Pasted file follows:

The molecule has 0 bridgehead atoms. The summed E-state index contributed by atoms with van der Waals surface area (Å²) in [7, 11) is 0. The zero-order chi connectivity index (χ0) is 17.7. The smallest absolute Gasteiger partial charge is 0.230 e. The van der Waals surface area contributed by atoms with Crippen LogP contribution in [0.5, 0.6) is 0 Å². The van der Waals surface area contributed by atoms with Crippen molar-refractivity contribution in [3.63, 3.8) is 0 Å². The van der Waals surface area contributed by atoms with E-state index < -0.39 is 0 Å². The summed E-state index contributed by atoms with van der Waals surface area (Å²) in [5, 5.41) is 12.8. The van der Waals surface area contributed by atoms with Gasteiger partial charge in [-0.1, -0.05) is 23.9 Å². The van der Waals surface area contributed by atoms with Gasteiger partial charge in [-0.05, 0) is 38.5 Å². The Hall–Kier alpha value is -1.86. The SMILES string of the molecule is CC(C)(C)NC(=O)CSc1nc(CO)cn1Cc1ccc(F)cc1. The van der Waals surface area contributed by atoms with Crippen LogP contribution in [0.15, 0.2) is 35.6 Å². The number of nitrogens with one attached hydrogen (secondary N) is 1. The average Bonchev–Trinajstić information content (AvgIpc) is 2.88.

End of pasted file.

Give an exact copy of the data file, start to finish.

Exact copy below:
The molecule has 0 bridgehead atoms. The summed E-state index contributed by atoms with van der Waals surface area (Å²) in [7, 11) is 0. The zero-order chi connectivity index (χ0) is 17.7. The smallest absolute Gasteiger partial charge is 0.230 e. The van der Waals surface area contributed by atoms with Crippen LogP contribution in [0.5, 0.6) is 0 Å². The van der Waals surface area contributed by atoms with Crippen molar-refractivity contribution in [3.63, 3.8) is 0 Å². The van der Waals surface area contributed by atoms with E-state index < -0.39 is 0 Å². The summed E-state index contributed by atoms with van der Waals surface area (Å²) in [5, 5.41) is 12.8. The van der Waals surface area contributed by atoms with Gasteiger partial charge in [-0.1, -0.05) is 23.9 Å². The van der Waals surface area contributed by atoms with Gasteiger partial charge in [-0.05, 0) is 38.5 Å². The Hall–Kier alpha value is -1.86. The SMILES string of the molecule is CC(C)(C)NC(=O)CSc1nc(CO)cn1Cc1ccc(F)cc1. The van der Waals surface area contributed by atoms with Crippen LogP contribution in [0.15, 0.2) is 35.6 Å². The number of nitrogens with one attached hydrogen (secondary N) is 1. The average Bonchev–Trinajstić information content (AvgIpc) is 2.88.